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Ruthie and the (Not So) Teeny Tiny Lie by…
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Ruthie and the (Not So) Teeny Tiny Lie (edition 2007)

by Laura Rankin, Laura Rankin (Illustrator)

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257244,496 (3.95)None
Member:AmCorSubotica
Title:Ruthie and the (Not So) Teeny Tiny Lie
Authors:Laura Rankin
Other authors:Laura Rankin (Illustrator)
Info:Bloomsbury USA Childrens (2007), Edition: First Edition, Hardcover, 32 pages
Collections:Your library
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Tags:picture book

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Ruthie and the (Not So) Teeny Tiny Lie by Laura Rankin

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Ruthie and the (Not So) Teeny Tiny Lie by Laura Rankin is a story about a little girl, Ruthie, who finds a camera on the playground that does not belong to her. Ruthie lies to her teacher about it being her camera and finds that it is not a satisfying feeling. The story teaches the morals of telling the truth and of finding forgiveness through mistakes. I love this story because it tells a story that children can learn from and relate to. You could use this in a classroom read-aloud and have students discuss how they can relate to the story in some way. The illustrations of the book are also very cute and colorful. ( )
1 vote annajamieson | Dec 3, 2012 |
The story is about Ruthie who loved teeeny tiny things. Everything she had was tiny and she collected all things tiny. One day at school while playing on the play ground she found a tiny camera. After she took it she found Martin who told her that it was his camera. Since she wanted the camera so much she lied to the teacher saying it was hers. Later that day she confessed to her mom and dad what happened and how she had lied.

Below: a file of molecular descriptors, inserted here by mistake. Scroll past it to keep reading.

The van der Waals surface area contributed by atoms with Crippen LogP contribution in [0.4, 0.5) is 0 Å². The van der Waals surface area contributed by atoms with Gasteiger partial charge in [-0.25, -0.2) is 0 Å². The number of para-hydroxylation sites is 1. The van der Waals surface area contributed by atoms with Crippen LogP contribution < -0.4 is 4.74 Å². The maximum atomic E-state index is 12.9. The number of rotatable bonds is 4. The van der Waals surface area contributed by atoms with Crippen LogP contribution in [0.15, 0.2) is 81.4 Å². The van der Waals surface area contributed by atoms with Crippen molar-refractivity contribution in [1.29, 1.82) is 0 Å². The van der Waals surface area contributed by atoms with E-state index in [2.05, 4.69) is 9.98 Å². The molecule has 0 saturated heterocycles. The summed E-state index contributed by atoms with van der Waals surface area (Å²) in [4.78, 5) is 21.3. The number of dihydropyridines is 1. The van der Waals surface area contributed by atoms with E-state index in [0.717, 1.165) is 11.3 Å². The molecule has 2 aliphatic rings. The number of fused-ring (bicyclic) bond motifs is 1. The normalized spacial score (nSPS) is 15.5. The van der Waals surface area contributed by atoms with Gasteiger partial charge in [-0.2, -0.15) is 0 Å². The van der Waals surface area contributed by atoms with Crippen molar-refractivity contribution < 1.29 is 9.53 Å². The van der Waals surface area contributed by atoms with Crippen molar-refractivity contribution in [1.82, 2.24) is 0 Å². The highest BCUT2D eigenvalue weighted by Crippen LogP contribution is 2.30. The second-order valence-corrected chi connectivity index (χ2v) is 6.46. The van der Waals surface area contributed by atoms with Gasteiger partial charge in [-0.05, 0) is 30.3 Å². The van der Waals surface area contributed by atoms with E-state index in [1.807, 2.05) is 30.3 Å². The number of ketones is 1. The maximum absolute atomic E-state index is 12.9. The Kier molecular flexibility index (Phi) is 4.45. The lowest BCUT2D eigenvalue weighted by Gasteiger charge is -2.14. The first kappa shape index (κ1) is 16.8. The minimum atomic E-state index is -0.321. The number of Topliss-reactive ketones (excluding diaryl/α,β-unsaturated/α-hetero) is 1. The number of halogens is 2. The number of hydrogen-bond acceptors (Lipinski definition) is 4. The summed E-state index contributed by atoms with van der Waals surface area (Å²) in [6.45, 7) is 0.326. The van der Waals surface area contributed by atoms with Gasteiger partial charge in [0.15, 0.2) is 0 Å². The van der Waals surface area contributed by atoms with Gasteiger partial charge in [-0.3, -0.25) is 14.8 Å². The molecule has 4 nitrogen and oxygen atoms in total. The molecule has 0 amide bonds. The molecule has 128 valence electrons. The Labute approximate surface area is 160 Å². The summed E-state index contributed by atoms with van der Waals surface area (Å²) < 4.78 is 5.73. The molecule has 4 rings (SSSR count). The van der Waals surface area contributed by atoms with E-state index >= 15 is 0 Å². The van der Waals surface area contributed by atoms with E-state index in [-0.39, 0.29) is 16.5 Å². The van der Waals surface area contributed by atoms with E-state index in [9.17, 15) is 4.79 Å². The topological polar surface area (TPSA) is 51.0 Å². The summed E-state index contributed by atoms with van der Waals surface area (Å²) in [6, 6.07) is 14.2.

The next day she told the teacher the truth.

The reason I liked this book is because it is important to teach children that there is nothing called a teeny lie, and that they always need to learn to speak the truth no matter what.

Discuss with the students how important it is to speak the truth ( )
  DushiyanthiMcCarley | Sep 23, 2008 |
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Book description
Ruthie loves little things—the smaller, the better. When she finds a teeny tiny toy on the school playground, she can hardly believe her luck. There's just one problem: it belongs to somebody else! Ruthie insists the toy is hers, but deep down, she knows better. How could one little toy turn into such a great big problem?
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Ruthie loves tiny things and when she finds a tiny camera on the playground she is very happy, but after she lies and says the camera belongs to her, nothing seems to go right.

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